I just need a place to duck out of the rain for a bit.
He was convinced that, as a duck is so made that it must live in water, so God had made him such that he must spend thirty thousand rubles a year and always occupy a prominent position in society.
Rita would convey the message to Jonathan Winston as well allowing Dean to temporarily duck having to explain to the FBI why he played cowboy and lost the tail instead of getting the plate number.
Polymorphus, larval host the crayfish, adult host the duck: E.
Then, it is true, two lateral points of ossification appear at the margin, but subsequently the remaining three are developed, and when once formed they grow with much greater rapidity than in the fowl, so that by the time the young duck is quite independent of its parents, and can shift for itself, the whole sternum is completely bony.
Schofield met him on the Duck river, while Thomas was shaping his army in rear.
Geese, duck and teal are abundant.
Game birds consist of teal and wild duck, snipe, jungle fowl and peacock.
On the coasts a number of gulls and terns are found, also the eider-duck and the sea-eagle, which, however, is also distributed far over the land.
- Pied Duck (Somateria labradora), male and female.
Detail, illustrating his statements by the preparations he exhibited, the progress of ossification in the sternum of the fowl and of the duck, pointing out how it differed in each, and giving his interpretation of the differences.
Valuable fur is obtained from the white and blue fox, the skin of the eider-duck and the polar bear.
At the south-east corner we find the hen and duck house, and poultry-yard (m), and the dwelling of the keeper (n).
Kwakken) is merely an application of the onomatopoeic word applied to the sounds made by a duck, i.e.
Their occupations are fishing, oyster-dredging, seafaring and wild-duck catching.
Caymans, water-hogs (capinchos), several kinds of deer (Cervus paludosus the largest), ounces, opossums, armadillos, vampires, the American ostrich, the ibis, the jabiru, various species popularly called partridges, the pato real or royal duck, the Palamedea cornuta, parrots and parakeets, are among the more notable forms. Insect life is peculiarly abundant; the red stump-like ant-hills are a feature in every landscape, and bees used to be kept in all the mission villages.
The birds include the ostrich, marabout, vultures, kites, hawks, ground hornbill, great bustard, guinea fowl, partridge, lesser bustard, quail, snipe, duck, widgeon, teal, geese of various kinds, paraquets, doves, blue, bronze and green pigeons, and many others.
They are rich in sea-fowl, the most common being the eider duck, puffin, Manx shearwater, black guillemot, kittiwake and herring gull.
There are many goats but only a few sheep. In one district near Manila duck-raising is of considerable importance, but the principal branch of the poultry industry consists in the raising of game-cocks for cock-fighting, which is the national sport.
Conspicuous among these are the great white swan (Cygnus anatoides), the black-necked swan (Anser nigricollis), the antarctic goose (Anas antarctica) and the " race-horse " or " steamer duck " (Micropterus brachypterus).
McQueenii, Gray); woodcock, snipe, pigeon, many kinds of goose, duck, &c. The flamingo comes up from the south as far north as the neighborhood of Teheran; the stork abounds.
There are also wild duck, geese and other water fowl, hawk's bill, laggerheads and partridges.
Great numbers of eagles, vultures, hawks, bustards and other birds of prey are met with; and partridges, duck, teal, guinea-fowl, sand-grouse, curlews, woodcock, snipe, pigeons, thrushes and swallows are very plentiful.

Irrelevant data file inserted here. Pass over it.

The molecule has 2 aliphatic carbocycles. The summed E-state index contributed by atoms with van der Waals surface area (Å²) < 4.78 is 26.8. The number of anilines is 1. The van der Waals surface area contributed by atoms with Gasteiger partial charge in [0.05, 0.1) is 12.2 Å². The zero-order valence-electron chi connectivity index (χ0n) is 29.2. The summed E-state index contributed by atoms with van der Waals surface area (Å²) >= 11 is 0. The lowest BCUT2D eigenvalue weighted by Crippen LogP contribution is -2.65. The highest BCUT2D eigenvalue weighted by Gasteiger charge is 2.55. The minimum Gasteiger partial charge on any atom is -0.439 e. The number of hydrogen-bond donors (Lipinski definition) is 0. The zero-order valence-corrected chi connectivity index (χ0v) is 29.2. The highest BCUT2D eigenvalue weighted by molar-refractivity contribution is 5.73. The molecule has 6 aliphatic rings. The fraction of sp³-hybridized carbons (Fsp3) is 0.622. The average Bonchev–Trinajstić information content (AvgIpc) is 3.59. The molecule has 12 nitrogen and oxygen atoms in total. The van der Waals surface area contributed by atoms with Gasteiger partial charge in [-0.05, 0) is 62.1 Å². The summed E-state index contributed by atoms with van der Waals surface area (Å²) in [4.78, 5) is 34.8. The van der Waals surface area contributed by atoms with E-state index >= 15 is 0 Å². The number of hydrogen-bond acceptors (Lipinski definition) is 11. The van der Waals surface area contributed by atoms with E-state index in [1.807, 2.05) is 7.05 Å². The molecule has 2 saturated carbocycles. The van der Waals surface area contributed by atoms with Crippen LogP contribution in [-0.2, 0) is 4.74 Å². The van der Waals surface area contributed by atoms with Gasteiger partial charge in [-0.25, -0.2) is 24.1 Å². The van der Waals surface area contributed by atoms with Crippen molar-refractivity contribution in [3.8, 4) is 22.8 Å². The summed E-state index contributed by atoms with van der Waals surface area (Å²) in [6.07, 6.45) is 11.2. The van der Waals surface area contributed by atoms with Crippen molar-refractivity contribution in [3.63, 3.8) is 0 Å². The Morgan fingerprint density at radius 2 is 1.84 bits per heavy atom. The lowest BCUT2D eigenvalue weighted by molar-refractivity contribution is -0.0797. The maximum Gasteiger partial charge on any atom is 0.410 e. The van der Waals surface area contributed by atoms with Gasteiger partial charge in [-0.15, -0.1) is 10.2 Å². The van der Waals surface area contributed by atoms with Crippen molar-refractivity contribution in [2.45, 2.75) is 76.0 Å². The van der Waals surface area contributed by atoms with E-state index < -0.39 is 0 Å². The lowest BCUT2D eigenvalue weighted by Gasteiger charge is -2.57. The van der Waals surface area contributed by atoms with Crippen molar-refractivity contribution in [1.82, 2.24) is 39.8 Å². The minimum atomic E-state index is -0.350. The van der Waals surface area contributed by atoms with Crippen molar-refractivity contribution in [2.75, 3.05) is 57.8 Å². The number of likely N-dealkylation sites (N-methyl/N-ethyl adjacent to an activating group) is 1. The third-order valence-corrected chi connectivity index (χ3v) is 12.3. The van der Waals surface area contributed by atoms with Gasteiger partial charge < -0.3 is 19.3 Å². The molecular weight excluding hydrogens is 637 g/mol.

Baltimore is also a well-known centre for the manufacture of clothing, in which in 1905 ($22,684,656) it ranked fourth among the cities of the United States; for cigar and cigarette-making (1905, $4,360,366); for the manufacture of foundry and machine shop products (1905, $6,572,925), of tinware (1905, $5,705,980), of„shirts (1905, $5,710,783), of cotton-duck (the output of sailduck being about three-fourths of the total for the United States), bricks (about 150,000,000 annually), and fertilizers; it also manufactures furniture,malt liquors,and confectionery, and many other commodities in smaller amounts.
Tele), a variety of duck, whose name is of uncertain origin, but doubtless cognate with the Dutch Taling (formerly Talingh and Telingh), and this apparently with the Scandinavian Atteling-And (Briinnich, Ornithol.
It breeds in many parts of the British Islands, making its nest in places very like those chosen by the Wild Duck, A.
I have laughed at the poor duck, with the red rag tied round its leg.
A cannon ball, flying close to him, caused him to duck and bend over his horse.
The food was heavenly, the duck crisped to perfection in a light, tangy sauce, the vegetables still fresh.
The story was unknown to Arthur Duck, fellow of All Souls, who wrote Chicheley's life in 1617.
Ducks, cranes and other aquatic birds abound in the delta.
On the east coast peafowl are found, and throughout the interior the argus pheasant, the firebacked pheasant, the blue partridge, the adjutantbird, several kinds of heron and crane, duck, teal, cotton-teal, snipe, wood-pigeon, green-pigeon of several varieties, swifts, swallows pied-robins, hornbills, parakeets, fly-catchers, nightjars, and many other kinds of bird are met with frequently.
The great auk, once common on the British coasts, those of Denmark, the east coast of North America, then restricted to those of Newfoundland, Greenland and Iceland, has been killed by man, and the same fate has overtaken the Labrador duck, the Phillip Island parrot, Nestor productus, and the large cormorant of FIG.
Among the larger birds are cranes, herons, the ibis, storks, eagles, vultures, falcons, hawks, kites, owls, the secretary birds, pelicans, flamingoes, wild duck and geese, gulls, and of game birds, the paauw, koraan, pheasant, partridge, guinea fowl and quail.
Other names pointing to the existence of pastimes now extinct are found elsewhere in London, as in Balls Pond Road, Islington, where in the 17th century was a proprietary pond for the sport of duck-hunting.